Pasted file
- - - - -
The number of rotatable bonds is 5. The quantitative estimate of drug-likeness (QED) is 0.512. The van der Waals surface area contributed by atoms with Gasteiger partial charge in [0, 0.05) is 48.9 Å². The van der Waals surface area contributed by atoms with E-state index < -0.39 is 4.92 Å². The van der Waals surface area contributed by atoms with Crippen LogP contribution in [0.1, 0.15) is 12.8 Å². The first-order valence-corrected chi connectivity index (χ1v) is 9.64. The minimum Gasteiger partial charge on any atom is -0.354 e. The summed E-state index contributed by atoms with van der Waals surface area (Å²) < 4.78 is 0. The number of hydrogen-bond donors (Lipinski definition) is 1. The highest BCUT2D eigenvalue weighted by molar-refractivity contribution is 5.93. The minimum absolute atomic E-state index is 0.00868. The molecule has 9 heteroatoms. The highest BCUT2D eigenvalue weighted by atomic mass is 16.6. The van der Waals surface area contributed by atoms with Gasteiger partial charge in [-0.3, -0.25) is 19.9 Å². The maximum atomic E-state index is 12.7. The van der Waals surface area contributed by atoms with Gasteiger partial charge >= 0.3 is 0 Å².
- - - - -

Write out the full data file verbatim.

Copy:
The number of rotatable bonds is 5. The quantitative estimate of drug-likeness (QED) is 0.512. The van der Waals surface area contributed by atoms with Gasteiger partial charge in [0, 0.05) is 48.9 Å². The van der Waals surface area contributed by atoms with E-state index < -0.39 is 4.92 Å². The van der Waals surface area contributed by atoms with Crippen LogP contribution in [0.1, 0.15) is 12.8 Å². The first-order valence-corrected chi connectivity index (χ1v) is 9.64. The minimum Gasteiger partial charge on any atom is -0.354 e. The summed E-state index contributed by atoms with van der Waals surface area (Å²) < 4.78 is 0. The number of hydrogen-bond donors (Lipinski definition) is 1. The highest BCUT2D eigenvalue weighted by molar-refractivity contribution is 5.93. The minimum absolute atomic E-state index is 0.00868. The molecule has 9 heteroatoms. The highest BCUT2D eigenvalue weighted by atomic mass is 16.6. The van der Waals surface area contributed by atoms with Gasteiger partial charge in [-0.3, -0.25) is 19.9 Å². The maximum atomic E-state index is 12.7. The van der Waals surface area contributed by atoms with Gasteiger partial charge >= 0.3 is 0 Å².